In the ever-evolving world of advertising, writing engaging and authentic dialogue stands as a paramount task. This compilation delves into insights from seasoned professionals across the advertising industry, who share their wisdom on crafting effective dialogue in advertising. From making dialogue reflect the real world to considering brand essence and audience understanding, these experts reveal their tips and tricks for creating memorable dialogues in commercials. Uncover how they navigate the challenge of fitting impactful, believable conversations within the fleeting timespan of an ad.
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- Dialogue should be grounded in authenticity, reflecting the natural conversation style of real people.
- Good dialogue writing involves understanding of the characters, constant writing, reading aloud, and acting out lines.
- Writers should focus on authenticity, strategic positioning of key messages, and the fine balance of being trendy and timeless.
From Faux Dialogues To Real Conversations
Matt Lever, Chief Creative Officer at BMB, expresses dissatisfaction over the quality of dialogue in British advertising. For two decades, he’s been puzzled by the unnatural, unrealistic dialogue used in ads, comparing it unfavorably to the authentic and intentional dialogue in American advertising. Lever believes that good dialogue should reflect the natural conversation style of real people, which often includes awkward pauses, interjections, and even bad language.
In a recent project for BMB, a WhatsApp drama series named ‘The Chat’ for Breast Cancer Now, the team wrote and refined 1,293 pieces of dialogue over six weeks. This task involved creating authentic conversations between four best friends navigating an unexpected breast cancer diagnosis via WhatsApp video messages, voice notes, and texts. Ensuring each character’s dialogue was believable, they utilized multiple table reads, revisions, and even actor adlibs during the shoot. Lever stresses that this effort to make the dialogue as real as possible was essential due to the gravity of the subject matter.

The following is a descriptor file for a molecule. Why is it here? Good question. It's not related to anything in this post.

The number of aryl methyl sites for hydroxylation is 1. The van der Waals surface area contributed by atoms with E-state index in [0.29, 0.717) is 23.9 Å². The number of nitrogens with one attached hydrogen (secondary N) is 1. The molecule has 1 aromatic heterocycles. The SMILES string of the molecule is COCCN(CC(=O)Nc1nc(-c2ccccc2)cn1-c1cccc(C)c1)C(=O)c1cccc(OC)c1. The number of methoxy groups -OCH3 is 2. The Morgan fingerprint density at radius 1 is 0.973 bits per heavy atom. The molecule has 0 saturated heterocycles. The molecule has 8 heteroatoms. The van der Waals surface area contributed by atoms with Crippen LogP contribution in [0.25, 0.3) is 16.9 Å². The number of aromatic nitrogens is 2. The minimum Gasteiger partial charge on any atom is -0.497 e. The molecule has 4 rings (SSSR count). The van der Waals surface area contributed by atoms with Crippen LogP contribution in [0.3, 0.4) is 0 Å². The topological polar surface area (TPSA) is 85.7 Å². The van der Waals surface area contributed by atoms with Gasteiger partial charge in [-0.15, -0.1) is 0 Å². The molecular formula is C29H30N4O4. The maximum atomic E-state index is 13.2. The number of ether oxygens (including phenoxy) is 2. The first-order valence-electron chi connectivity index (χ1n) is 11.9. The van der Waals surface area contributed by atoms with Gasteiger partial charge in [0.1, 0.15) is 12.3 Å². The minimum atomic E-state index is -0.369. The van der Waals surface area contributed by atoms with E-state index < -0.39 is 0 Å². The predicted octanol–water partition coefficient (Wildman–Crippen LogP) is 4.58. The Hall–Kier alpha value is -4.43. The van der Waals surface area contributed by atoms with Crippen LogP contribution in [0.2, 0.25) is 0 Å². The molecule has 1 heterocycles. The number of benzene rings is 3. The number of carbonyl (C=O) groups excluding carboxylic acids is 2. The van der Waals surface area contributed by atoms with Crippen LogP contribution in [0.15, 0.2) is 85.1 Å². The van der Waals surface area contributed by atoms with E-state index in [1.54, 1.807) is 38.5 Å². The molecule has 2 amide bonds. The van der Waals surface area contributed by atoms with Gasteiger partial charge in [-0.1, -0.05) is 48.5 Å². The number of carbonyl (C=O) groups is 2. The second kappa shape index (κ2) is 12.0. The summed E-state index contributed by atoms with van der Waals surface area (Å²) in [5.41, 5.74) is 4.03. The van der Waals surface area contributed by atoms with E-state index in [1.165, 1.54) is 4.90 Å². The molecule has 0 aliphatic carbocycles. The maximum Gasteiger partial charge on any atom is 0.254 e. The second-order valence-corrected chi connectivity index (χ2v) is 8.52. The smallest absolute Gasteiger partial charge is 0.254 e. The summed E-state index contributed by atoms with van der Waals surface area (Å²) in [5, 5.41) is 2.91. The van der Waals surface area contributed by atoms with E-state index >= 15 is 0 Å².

Finally, Lever advises aspiring writers to draw inspiration from the wealth of excellent dialogue available in modern media. He recommends watching ‘Succession’ for drama, ‘The Office’ for comedy, and ‘Bluey’ for its overall brilliance.
Chrystel Jung, Creative Director at BETC Paris, explains that writing dialogue is one of the most challenging aspects of a copywriter’s job. As per Jung, there is no universal formula for writing good dialogue, as it largely depends on various factors including the message, emotions, creative idea, genre, duration, and client constraints. The first step in writing effective dialogue involves creating character backstories and understanding their relationships.
In advertising, brevity is crucial due to time constraints, and often visuals can help convey the message without unnecessary dialogue. Jung highlights the importance of using silences, looks, and actions to tell the story. Examples like Starburst’s ‘Acid’ commercial show how simple dialogue can effectively work alongside visuals.
The key to crafting natural sounding dialogue involves constant writing, reading aloud, and acting out lines to ensure rhythm and believability. Despite the need for authenticity, Jung mentions that in some cases, absurd dialogue can be used creatively, as demonstrated in Buenos Aires Independent Film Festival’s ‘Cat with a Pipe’ commercial. Thus, writing dialogue is a demanding process requiring understanding of characters, creativity, and extensive practice.
Listen More To Write Better
Olivia Downing, an Associate Creative Director at Continuous, offers valuable advice on how to craft effective and authentic dialogue for commercials.
Downing begins her guidance by emphasizing the importance of listening to real conversations. According to her, one should tune into the nuances of real-world dialogues to steer clear of writing content that lacks authenticity. Taking a page out of H.P. Lovecraft’s book, she advises against writing in a style that disconnects from how people actually converse, highlighting the role of authenticity in good dialogue writing.
She moves onto the differentiation between brand voices and human characters. Downing insists that while narrators can carry the brand’s voice and tone, characters should talk like everyday people, not as brand mascots. This distinction aids in delivering the brand’s key information without losing the human touch, keeping the audience engaged.